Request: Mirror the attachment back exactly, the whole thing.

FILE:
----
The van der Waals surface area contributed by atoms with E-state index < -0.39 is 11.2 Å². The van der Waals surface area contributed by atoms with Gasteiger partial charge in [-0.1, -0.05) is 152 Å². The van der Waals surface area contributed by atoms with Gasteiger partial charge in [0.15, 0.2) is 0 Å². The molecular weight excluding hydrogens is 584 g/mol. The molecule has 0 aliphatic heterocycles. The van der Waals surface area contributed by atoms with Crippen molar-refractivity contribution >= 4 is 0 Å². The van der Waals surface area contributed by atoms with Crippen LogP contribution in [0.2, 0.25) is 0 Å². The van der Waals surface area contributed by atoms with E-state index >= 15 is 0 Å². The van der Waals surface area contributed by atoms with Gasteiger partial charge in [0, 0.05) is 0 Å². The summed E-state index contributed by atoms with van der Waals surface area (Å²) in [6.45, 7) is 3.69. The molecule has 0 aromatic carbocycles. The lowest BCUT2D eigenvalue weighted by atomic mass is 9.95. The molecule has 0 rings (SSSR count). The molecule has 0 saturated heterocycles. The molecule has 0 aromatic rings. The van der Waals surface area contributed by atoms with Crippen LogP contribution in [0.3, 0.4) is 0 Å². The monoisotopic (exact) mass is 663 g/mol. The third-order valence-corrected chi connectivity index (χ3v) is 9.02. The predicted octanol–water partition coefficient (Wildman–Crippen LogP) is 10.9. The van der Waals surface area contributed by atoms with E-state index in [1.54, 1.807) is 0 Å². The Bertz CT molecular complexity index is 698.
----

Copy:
The van der Waals surface area contributed by atoms with E-state index < -0.39 is 11.2 Å². The van der Waals surface area contributed by atoms with Gasteiger partial charge in [-0.1, -0.05) is 152 Å². The van der Waals surface area contributed by atoms with Gasteiger partial charge in [0.15, 0.2) is 0 Å². The molecular weight excluding hydrogens is 584 g/mol. The molecule has 0 aliphatic heterocycles. The van der Waals surface area contributed by atoms with Crippen molar-refractivity contribution >= 4 is 0 Å². The van der Waals surface area contributed by atoms with Crippen LogP contribution in [0.2, 0.25) is 0 Å². The van der Waals surface area contributed by atoms with E-state index >= 15 is 0 Å². The van der Waals surface area contributed by atoms with Gasteiger partial charge in [0, 0.05) is 0 Å². The summed E-state index contributed by atoms with van der Waals surface area (Å²) in [6.45, 7) is 3.69. The molecule has 0 aromatic carbocycles. The lowest BCUT2D eigenvalue weighted by atomic mass is 9.95. The molecule has 0 rings (SSSR count). The molecule has 0 saturated heterocycles. The molecule has 0 aromatic rings. The van der Waals surface area contributed by atoms with Crippen LogP contribution in [0.3, 0.4) is 0 Å². The monoisotopic (exact) mass is 663 g/mol. The third-order valence-corrected chi connectivity index (χ3v) is 9.02. The predicted octanol–water partition coefficient (Wildman–Crippen LogP) is 10.9. The van der Waals surface area contributed by atoms with E-state index in [1.54, 1.807) is 0 Å². The Bertz CT molecular complexity index is 698.